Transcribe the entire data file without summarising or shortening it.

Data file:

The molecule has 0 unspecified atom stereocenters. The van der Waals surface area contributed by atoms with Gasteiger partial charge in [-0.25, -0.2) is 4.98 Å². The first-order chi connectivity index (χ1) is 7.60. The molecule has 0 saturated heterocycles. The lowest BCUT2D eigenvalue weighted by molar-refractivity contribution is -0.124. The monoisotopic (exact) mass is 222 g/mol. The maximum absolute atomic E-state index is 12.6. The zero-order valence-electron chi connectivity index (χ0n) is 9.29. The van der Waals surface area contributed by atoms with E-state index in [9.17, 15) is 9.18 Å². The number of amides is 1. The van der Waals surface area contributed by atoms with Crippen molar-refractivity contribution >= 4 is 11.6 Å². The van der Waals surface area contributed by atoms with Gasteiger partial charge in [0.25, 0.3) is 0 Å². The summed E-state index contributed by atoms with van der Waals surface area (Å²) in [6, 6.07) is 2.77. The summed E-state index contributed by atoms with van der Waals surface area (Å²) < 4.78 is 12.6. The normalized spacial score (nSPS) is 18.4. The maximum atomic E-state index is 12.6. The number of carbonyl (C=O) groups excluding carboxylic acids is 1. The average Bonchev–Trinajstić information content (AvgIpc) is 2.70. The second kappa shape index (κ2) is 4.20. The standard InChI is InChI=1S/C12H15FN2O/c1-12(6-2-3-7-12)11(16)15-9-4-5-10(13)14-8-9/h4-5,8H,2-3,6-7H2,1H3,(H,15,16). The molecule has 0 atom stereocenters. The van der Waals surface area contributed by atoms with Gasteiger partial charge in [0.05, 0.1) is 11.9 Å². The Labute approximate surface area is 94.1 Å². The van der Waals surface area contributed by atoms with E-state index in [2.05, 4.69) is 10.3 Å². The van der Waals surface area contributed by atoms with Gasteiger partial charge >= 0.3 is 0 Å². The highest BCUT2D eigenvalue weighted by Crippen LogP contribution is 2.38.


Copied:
The molecule has 0 unspecified atom stereocenters. The van der Waals surface area contributed by atoms with Gasteiger partial charge in [-0.25, -0.2) is 4.98 Å². The first-order chi connectivity index (χ1) is 7.60. The molecule has 0 saturated heterocycles. The lowest BCUT2D eigenvalue weighted by molar-refractivity contribution is -0.124. The monoisotopic (exact) mass is 222 g/mol. The maximum absolute atomic E-state index is 12.6. The zero-order valence-electron chi connectivity index (χ0n) is 9.29. The van der Waals surface area contributed by atoms with E-state index in [9.17, 15) is 9.18 Å². The number of amides is 1. The van der Waals surface area contributed by atoms with Crippen molar-refractivity contribution >= 4 is 11.6 Å². The van der Waals surface area contributed by atoms with Gasteiger partial charge in [0.25, 0.3) is 0 Å². The summed E-state index contributed by atoms with van der Waals surface area (Å²) in [6, 6.07) is 2.77. The summed E-state index contributed by atoms with van der Waals surface area (Å²) < 4.78 is 12.6. The normalized spacial score (nSPS) is 18.4. The maximum atomic E-state index is 12.6. The number of carbonyl (C=O) groups excluding carboxylic acids is 1. The average Bonchev–Trinajstić information content (AvgIpc) is 2.70. The second kappa shape index (κ2) is 4.20. The standard InChI is InChI=1S/C12H15FN2O/c1-12(6-2-3-7-12)11(16)15-9-4-5-10(13)14-8-9/h4-5,8H,2-3,6-7H2,1H3,(H,15,16). The molecule has 0 atom stereocenters. The van der Waals surface area contributed by atoms with Gasteiger partial charge in [0.05, 0.1) is 11.9 Å². The Labute approximate surface area is 94.1 Å². The van der Waals surface area contributed by atoms with E-state index in [2.05, 4.69) is 10.3 Å². The van der Waals surface area contributed by atoms with Gasteiger partial charge >= 0.3 is 0 Å². The highest BCUT2D eigenvalue weighted by Crippen LogP contribution is 2.38.